By Zia Haider Rahman
Within the first two chapters of Bangladeshi-British writer Zia Haider Rahman’s impressive first novel, In the Light of What We Know, he has named-checked Melville, Conrad, Edward Said, and Kurt Godel, among others, and included a multi-page footnote on the political implications of the dominant projection of the world map. It is immediately apparent that one is dealing with a work of major ambition. The frame of the story, though, is a familiar one—an old friend reappears on the doorstep with a story to tell. The owner of the doorstep is a middle-aged financier whose life has begun to fray at the edges, and the old friend is a mysterious mathematical prodigy named Zafar, who had disappeared years earlier, soon after 9/11. While Zafar relates the continent-spanning tale of where he’s been and what he’s done, Rahman unpacks enough interesting digressions—on philosophical mathematics, on the structure of international NGOs, on the metamorphosis of salamanders—to fill about a Wikipedia and a half. But sheer weight of information (or “cognitive load,” as the narrative addresses as a plot point) does not a compelling novel make; the main reason to get excited over Rahman’s emerging presence as a writer are his sentences, ramifying and unraveling to bring in more and more ideas between full-stops in a way that few still alive can command. Here the narrator speaks of Zafar: “While I am keen to preserve the sense of his design and purpose, I cannot but wonder if Zafar’s own ordering of his exposition, which began so very far back, with a childhood journey, and which left the start of the story of Afghanistan to much later, might actually have been driven by a wish—a wish unseen, as he might have said—a wish to delay broaching the matter of Kabul and all that came with it.” What kind of reader wouldn’t read on?
By Charles Marsh
That the life of German theologian and writer Dietrich Bonhoeffer continues to interest both academic and casual audiences decades after his death is surely due largely to how it ended: hanged by a crumbling Nazi regime, just days before the death of Hitler, for treason. (What more noble or inspirational a crime can be committed than treason against history’s most evil empire?) But this excellent new biography by a professor of religious studies at the University of Virginia does a service toward the Christian martyr’s entire life—from the blossoming of his religious fervor as a child (his family had no particular piety), to the fostering of his theological brilliance and growth as an international figure, to the subversive activities that would lead to his imprisonment in a concentration camp and eventual drumhead trial. That his story is a doomed one, though, is drawn out elegantly from the very first page: “Sometimes he would picture himself on his deathbed, surrounded by family and friends, reclining on the threshold of heaven. He knew what his last words would be and sometimes rehearsed them aloud, although he dared not reveal them to anyone.” This is a study in the power of faith and conviction, with a healthy serving of spiritual redemption as well.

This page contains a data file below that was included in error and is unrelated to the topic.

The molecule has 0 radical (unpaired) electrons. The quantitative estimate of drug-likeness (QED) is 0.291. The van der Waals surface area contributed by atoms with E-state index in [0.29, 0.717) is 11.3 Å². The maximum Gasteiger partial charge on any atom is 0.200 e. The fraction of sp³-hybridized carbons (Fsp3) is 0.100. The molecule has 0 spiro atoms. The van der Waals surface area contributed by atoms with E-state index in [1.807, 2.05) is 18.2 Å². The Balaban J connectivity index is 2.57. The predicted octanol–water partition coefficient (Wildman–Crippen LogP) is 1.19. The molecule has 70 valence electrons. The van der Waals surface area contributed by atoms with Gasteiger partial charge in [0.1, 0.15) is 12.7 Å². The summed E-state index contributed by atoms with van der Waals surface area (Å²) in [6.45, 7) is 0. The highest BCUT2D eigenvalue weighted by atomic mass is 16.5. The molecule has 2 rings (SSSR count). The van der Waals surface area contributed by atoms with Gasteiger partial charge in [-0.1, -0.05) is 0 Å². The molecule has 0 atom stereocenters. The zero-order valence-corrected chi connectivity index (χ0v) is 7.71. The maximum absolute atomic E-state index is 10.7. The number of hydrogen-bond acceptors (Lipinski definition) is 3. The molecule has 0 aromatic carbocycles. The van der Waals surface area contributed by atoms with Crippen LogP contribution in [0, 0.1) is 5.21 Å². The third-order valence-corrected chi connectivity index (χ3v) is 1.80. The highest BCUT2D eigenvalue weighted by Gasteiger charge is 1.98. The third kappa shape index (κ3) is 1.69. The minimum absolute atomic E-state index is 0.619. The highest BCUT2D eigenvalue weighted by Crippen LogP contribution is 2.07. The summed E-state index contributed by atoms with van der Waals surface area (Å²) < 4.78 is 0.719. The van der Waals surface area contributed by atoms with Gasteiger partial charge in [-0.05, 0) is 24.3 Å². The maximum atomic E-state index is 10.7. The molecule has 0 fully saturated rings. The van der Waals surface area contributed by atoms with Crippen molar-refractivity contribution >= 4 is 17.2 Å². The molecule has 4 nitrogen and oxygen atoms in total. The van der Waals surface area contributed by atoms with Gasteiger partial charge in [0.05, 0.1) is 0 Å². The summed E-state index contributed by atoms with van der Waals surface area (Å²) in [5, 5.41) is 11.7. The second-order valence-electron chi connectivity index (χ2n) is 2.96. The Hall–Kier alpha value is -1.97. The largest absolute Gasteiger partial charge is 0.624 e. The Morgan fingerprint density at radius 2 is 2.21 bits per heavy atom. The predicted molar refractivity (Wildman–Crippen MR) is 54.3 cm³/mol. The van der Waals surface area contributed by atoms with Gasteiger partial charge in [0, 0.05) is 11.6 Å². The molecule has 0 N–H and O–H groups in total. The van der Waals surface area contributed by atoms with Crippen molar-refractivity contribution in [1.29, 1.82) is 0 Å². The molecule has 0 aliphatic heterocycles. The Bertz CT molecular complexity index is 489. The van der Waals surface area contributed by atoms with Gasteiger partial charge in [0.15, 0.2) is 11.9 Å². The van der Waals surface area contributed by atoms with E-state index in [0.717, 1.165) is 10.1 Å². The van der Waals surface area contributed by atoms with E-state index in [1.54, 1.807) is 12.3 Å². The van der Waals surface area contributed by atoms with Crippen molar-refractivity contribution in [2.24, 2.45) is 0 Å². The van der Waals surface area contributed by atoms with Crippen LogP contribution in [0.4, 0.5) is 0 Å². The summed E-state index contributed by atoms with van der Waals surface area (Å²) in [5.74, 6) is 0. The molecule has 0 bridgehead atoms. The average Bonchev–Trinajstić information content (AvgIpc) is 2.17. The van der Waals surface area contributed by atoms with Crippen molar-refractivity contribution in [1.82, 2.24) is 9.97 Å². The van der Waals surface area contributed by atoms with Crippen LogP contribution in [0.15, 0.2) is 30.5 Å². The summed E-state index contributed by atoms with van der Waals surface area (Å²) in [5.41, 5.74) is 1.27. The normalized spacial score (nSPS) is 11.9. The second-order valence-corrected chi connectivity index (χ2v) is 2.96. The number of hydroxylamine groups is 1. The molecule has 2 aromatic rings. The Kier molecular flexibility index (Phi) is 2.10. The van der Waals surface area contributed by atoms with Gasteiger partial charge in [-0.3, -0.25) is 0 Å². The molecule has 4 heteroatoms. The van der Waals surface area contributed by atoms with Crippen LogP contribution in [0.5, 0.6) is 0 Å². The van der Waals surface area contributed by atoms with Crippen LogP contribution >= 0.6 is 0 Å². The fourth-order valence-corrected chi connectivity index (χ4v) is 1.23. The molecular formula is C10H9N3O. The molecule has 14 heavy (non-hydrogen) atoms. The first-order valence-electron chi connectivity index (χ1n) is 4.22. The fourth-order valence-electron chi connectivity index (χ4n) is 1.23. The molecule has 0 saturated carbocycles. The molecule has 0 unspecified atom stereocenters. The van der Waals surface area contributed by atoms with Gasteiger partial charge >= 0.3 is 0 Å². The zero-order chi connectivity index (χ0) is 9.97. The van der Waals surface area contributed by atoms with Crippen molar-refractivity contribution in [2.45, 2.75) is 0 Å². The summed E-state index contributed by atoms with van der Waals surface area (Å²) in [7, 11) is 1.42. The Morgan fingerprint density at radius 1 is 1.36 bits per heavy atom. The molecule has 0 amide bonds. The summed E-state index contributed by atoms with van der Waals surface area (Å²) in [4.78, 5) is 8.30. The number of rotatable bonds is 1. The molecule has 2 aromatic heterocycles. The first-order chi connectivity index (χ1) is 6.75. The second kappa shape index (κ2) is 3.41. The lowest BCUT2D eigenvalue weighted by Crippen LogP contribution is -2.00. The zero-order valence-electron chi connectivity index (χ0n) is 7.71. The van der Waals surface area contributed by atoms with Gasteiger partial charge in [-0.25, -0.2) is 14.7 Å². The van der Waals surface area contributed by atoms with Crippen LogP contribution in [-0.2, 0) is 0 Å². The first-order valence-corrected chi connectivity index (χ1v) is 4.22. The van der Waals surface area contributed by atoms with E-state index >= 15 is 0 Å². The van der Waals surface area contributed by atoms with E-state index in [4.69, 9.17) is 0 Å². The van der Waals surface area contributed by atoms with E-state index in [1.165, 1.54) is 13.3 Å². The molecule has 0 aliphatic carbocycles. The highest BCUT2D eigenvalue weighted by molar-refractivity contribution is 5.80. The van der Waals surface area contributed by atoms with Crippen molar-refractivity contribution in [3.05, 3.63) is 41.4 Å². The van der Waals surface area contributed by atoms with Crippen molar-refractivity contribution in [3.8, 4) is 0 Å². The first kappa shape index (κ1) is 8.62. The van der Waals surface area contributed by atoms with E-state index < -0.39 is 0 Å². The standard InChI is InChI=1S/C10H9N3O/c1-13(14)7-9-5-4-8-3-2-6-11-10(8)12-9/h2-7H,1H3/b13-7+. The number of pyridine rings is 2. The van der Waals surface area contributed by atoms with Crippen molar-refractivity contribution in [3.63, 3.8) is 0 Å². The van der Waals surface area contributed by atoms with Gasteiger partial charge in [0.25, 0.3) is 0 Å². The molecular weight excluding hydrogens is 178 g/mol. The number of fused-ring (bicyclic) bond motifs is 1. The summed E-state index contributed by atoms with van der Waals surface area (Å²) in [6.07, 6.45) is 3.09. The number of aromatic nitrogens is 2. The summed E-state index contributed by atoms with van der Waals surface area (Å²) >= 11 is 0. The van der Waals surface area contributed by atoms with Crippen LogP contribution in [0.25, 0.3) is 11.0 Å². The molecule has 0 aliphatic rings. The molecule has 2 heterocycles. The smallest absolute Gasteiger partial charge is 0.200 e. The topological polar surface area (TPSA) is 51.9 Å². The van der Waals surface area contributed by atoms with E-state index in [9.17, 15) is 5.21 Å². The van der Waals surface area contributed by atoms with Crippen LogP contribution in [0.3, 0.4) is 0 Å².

By Charlotte R. Bonelli
To look at an old photograph of a person in a previous era is so often captivating because it invites the observer to contemplate all that the subject of the photograph didn’t know about the state of the world, or what was in store for them. To read their letters is a similar exercise, even when the correspondence regards only quotidian matters. Imagine then what it must have felt like for Charlotte R. Bonelli, director of the Archives of the American Jewish Committee, to discover the bundled correspondence of Luzie Hatch, an unassuming German-born Jew who had fled Germany just days after Kristallnacht for refuge in New York, rescued by her American-born businessman cousin, Arnold Hatch. As the situation in Europe deteriorated, Arnold began to receive more and more requests for help from Jewish relatives, which Luzie translated, as he spoke no German, and helped to draft responses. Presented here with rich contextual information by Bonelli, the reader watches Hatchs’ growing realization about the menace of the Holocaust, and their own limited capacity to fight against it as it unspools with growing, implacable horror. This book reminds us that only very recently the world was a much larger place, and that the fate of many thousands hung on the ability to get to a port by a certain date, to possess a certain piece of documentation, or on a certain letter arriving in the mail. “Please understand that we only want to save two relatives from certain destruction,” writes Luzie in one letter. Perhaps no amount of imagination can help a reader get into the mind of someone who was forced to pick up a pen to commit those words to paper, but this book is a good start.